TORONTO (Hollywood Reporter) - In “What’s Wrong With Virginia,” directed by Oscar-winning “Milk” scribe Dustin Lance Black, Jennifer Connelly plays a chain-smoking, reality-challenged, schizophrenic single mom sporting a fake baby bump who has regular kinky sex with a married Mormon sheriff (Ed Harris).
At one point, she also attempts to rob the local bank while disguised in a floral nightgown and a gorilla mask, and, oh yeah, she’s got something growing on her lungs that might explain her worsening cough.
But what’s wrong with Virginia is small potatoes compared to what’s wrong with this film.
Presumably a glib attack on sanctimonious small-town religious hypocrisy informed by Black’s own strict Mormon upbringing, the film is tonally all over the place, eventually settling in a rut that comes a lot closer to resembling bad camp than edgy satire.
With its kitschy art direction and parade of unsympathetic characters, the production, which will be released in Canada through eOne Films, could have a tough time finding a willing U.S. audience.
From the opening strains of Debbie Reynolds’ “Tammy” and the throwback melodramatic Douglas Sirk visual cues, it would seem that Black has a specific vibe in mind for what is being billed as his feature directorial debut, even though he wrote and directed the film “The Journey of Jared Price” in 2000.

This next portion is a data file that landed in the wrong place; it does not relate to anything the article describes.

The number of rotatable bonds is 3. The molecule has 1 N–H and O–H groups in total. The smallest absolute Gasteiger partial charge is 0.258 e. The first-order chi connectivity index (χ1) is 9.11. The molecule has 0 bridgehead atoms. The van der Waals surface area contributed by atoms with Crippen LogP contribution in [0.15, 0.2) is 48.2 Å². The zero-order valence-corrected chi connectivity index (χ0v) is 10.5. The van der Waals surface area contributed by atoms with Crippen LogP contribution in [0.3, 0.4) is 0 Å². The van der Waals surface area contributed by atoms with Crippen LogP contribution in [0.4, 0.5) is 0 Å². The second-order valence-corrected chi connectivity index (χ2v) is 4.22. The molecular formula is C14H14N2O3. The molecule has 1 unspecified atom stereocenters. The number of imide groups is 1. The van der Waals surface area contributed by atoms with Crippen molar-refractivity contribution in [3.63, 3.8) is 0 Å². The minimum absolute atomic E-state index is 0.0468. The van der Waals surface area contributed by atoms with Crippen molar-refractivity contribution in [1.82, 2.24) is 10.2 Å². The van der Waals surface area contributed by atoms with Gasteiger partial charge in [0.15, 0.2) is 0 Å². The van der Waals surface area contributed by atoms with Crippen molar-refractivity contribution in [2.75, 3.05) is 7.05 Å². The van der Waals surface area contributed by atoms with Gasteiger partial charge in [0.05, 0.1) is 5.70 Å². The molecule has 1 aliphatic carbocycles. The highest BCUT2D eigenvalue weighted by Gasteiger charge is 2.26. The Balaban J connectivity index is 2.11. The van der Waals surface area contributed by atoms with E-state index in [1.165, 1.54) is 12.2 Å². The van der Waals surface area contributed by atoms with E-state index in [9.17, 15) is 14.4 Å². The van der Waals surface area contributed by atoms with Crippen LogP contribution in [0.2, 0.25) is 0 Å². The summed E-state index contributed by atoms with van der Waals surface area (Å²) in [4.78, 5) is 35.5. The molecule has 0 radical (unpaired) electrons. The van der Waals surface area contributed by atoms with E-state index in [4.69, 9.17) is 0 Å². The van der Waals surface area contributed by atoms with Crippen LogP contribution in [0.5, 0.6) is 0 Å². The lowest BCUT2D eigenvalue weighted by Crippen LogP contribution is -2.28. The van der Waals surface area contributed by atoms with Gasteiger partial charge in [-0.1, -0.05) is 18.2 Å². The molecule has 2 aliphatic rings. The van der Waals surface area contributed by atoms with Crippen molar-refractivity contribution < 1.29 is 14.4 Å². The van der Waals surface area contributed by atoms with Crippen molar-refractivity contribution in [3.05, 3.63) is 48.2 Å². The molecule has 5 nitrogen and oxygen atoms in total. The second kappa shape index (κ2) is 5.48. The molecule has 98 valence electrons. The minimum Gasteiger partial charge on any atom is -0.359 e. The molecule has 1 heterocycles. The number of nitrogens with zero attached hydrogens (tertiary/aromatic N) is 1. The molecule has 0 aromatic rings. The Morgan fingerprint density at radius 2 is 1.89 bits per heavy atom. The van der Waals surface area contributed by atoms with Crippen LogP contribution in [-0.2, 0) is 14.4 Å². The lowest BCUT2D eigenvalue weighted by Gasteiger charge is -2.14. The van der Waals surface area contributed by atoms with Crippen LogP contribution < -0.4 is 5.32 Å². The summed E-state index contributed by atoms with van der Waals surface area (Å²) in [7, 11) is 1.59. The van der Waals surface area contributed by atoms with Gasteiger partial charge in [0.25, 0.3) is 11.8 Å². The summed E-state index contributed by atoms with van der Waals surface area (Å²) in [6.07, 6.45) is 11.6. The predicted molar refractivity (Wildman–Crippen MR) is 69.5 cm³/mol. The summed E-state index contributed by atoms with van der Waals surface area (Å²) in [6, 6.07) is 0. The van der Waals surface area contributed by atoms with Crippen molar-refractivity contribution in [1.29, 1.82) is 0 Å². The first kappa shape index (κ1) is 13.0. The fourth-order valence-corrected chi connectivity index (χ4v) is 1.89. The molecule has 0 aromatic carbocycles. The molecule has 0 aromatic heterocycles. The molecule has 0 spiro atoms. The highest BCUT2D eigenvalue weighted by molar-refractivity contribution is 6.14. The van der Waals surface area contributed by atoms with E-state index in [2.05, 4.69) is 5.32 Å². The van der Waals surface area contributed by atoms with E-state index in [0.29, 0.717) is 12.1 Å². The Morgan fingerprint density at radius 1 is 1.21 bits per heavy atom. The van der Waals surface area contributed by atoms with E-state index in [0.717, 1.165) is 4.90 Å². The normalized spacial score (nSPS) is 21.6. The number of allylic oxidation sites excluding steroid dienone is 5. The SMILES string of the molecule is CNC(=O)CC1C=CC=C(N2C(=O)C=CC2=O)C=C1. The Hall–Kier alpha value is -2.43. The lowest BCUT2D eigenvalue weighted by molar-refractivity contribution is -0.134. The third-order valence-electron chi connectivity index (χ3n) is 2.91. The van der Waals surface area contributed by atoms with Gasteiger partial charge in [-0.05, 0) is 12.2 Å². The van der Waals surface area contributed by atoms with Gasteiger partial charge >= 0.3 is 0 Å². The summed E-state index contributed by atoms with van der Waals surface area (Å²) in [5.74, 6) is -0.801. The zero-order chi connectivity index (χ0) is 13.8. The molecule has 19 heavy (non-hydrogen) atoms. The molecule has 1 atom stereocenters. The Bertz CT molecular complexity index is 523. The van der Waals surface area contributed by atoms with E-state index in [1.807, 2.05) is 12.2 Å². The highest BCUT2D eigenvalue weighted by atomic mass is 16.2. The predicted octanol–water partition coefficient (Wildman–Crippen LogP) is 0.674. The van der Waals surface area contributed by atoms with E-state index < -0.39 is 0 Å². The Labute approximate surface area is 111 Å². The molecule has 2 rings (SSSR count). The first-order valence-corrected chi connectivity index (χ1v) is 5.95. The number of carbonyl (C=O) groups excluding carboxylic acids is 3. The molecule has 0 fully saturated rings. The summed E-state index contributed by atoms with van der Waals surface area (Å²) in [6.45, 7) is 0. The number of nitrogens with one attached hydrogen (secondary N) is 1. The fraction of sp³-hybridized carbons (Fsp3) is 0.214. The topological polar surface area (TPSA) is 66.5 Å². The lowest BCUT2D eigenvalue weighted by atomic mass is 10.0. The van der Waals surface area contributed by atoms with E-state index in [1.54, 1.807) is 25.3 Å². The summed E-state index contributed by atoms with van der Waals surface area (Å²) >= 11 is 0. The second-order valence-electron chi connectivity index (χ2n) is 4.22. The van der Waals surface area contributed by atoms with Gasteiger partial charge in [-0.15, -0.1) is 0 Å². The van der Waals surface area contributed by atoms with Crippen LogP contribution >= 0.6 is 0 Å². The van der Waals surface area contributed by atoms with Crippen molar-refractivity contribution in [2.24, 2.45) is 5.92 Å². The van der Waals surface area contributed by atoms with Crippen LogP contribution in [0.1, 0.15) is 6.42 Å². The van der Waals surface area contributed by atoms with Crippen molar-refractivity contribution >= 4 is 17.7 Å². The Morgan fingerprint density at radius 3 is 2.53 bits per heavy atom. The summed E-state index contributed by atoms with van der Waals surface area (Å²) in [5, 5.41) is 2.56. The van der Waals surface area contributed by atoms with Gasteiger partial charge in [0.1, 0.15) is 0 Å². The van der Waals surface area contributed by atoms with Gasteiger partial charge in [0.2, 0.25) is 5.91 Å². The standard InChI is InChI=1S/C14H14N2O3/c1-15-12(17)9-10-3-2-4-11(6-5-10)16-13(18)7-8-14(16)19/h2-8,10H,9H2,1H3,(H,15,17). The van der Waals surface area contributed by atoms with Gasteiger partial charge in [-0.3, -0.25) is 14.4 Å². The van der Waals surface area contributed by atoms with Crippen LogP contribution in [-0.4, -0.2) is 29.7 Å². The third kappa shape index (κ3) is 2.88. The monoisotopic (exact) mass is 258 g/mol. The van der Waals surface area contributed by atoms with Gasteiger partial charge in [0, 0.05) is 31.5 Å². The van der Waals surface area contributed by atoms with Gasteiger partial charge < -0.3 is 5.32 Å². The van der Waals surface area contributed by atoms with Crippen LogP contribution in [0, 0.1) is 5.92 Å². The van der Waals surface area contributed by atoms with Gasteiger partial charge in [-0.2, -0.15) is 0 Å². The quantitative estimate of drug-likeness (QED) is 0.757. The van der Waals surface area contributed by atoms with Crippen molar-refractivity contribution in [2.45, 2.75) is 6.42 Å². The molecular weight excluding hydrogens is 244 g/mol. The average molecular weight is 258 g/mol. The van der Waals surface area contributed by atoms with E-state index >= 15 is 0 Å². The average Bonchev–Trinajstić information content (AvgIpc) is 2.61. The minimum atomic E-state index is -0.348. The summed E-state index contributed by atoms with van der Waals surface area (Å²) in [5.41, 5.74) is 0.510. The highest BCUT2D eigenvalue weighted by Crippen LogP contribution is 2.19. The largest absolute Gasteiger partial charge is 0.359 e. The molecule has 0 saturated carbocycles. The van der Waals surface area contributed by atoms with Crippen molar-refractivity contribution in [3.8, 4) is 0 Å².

When Connelly’s Virginia subsequently bursts upon the scene, looking and behaving like she just wandered off a cheesy production of “A Streetcar Named Desire,” it’s clear Black has chosen to go down a very tricky road from which there is no turning back.
Although her teenage son, Emmett (Harrison Gilbertson), goes out of his way to protect his mother from herself and others, he’s got his own issues, having imaginary discussions with a famous race car driver he’s choosing to believe is his biological father.
Meanwhile, Harris’ Sheriff Tipton, Virginia’s not-so-secret lover, also happens to be running for state senate as his clued-out wife (real-life better half Amy Madigan) drifts through their house in some kind of catatonic state.
By this point, the audience isn’t too far behind her, trying to make some sort of sense out of all the nonsense and wondering exactly why they’re expected to care.